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Cellatoğlu, N., and İlkan, M. (2015). "Torrefaction of solid olive mill residue," BioRes. 10(3), 5876-5889.


Solid olive mill residue (SOMR), a lignocellulosic material obtained from olive oil extraction, is a potential attractive source of biomass for energy generation. Although SOMR can be directly combusted, a pretreatment can reduce the oxygen and moisture contents of raw SOMR for efficient energy generation. Torrefaction is a promising thermal pretreatment method for improving fuel characteristics of raw SOMR. In this study, torrefaction characteristics of SOMR were investigated at three different torrefaction temperatures and holding times. Ultimate and proximate analysis results of torrefied SOMR were compared with dried SOMR. Results indicate that an increased torrefaction temperature and holding time can lead to a more qualified solid fuel with higher carbon content, increased higher heating value (HHV), and reduced oxygen content. Further, increased HHV and removal of volatiles are indicators of more energy-dense solid fuel obtained from SOMR. Experimental results revealed that moderately severe torrefaction conditions with holding times not exceeding 30 minutes are suitable for torrefaction of SOMR.

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Torrefaction of Solid Olive Mill Residue

Nemika Cellatoğlu,a,* and Mustafa İlkan b

Solid olive mill residue (SOMR), a lignocellulosic material obtained from olive oil extraction, is a potential attractive source of biomass for energy generation. Although SOMR can be directly combusted, a pretreatment can reduce the oxygen and moisture contents of raw SOMR for efficient energy generation. Torrefaction is a promising thermal pretreatment method for improving fuel characteristics of raw SOMR. In this study, torrefaction characteristics of SOMR were investigated at three different torrefaction temperatures and holding times. Ultimate and proximate analysis results of torrefied SOMR were compared with dried SOMR. Results indicate that an increased torrefaction temperature and holding time can lead to a more qualified solid fuel with higher carbon content, increased higher heating value (HHV), and reduced oxygen content. Further, increased HHV and removal of volatiles are indicators of more energy-dense solid fuel obtained from SOMR. Experimental results revealed that moderately severe torrefaction conditions with holding times not exceeding 30 minutes are suitable for torrefaction of SOMR.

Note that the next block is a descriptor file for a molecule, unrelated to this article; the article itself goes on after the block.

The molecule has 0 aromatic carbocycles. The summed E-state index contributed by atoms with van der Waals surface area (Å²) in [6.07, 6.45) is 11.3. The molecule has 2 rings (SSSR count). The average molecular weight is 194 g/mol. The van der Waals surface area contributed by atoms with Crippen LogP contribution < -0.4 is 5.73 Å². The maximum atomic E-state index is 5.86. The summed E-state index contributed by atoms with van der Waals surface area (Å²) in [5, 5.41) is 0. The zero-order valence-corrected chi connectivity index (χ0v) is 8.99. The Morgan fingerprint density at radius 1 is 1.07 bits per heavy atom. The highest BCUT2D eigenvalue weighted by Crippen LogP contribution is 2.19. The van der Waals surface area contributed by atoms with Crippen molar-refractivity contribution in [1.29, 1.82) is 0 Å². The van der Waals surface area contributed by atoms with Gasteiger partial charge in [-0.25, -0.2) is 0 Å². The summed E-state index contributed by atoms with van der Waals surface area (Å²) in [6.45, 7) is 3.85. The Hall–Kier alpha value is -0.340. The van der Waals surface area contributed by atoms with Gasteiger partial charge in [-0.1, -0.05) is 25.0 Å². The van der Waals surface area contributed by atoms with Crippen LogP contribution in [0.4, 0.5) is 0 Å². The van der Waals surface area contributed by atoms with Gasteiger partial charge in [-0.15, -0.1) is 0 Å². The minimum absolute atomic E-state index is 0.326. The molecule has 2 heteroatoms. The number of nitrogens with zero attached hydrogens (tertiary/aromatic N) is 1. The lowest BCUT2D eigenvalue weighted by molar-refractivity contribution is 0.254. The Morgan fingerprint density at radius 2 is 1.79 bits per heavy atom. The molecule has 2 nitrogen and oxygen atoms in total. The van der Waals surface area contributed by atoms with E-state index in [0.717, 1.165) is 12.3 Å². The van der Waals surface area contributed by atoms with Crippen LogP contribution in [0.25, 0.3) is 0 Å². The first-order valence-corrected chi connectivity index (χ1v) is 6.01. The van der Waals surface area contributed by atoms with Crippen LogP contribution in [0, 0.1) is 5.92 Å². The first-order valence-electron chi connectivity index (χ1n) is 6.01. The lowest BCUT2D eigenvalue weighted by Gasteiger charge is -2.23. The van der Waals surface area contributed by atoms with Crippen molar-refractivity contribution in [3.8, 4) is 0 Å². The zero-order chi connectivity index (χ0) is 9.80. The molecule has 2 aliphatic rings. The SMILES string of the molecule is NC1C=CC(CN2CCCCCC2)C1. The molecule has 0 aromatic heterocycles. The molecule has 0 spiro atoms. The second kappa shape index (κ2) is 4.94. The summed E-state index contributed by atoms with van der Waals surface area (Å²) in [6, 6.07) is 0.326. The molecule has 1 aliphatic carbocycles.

Keywords: Biomass; Energy; Torrefaction; Solid olive mill residue; Pretreatment

Contact information: a: Department of Physics, Eastern Mediterranean University, Famagusta, Mersin 10, Turkey; b: School of Computing and Technology, Eastern Mediterranean University, Famagusta, Mersin 10, Turkey;*Corresponding author:


Torrefaction is a thermo-chemical process for upgrading cellulosic biomass into a more homogeneous fuel that can be utilized in other conversion processes for energy purposes (Quang-Vu et al. 2014). Torrefaction was first studied in France in the early 1930s for upgrading fuel properties of biomass (Van der Stelt et al. 2011). The process is also known as mild pyrolysis. Torrefaction occurs at 200 to 300 °C under an inert atmosphere with slow heating rates of less than 50 °C min-1 (Deng et al. 2009). Although there exist torrefaction studies conducted with heating rate of 50 °C min-1 (Li et al. 2012), slow heating rate is important for the homogeneity of products (Fang 2013). Torrefaction can be divided into two categories according to torrefaction temperature, namely light torrefaction and severe torrefaction. Light torrefaction occurs at temperatures less than 240 °C, whereas severe torrefaction occurs above 270 °C (Rousset et al. 2011).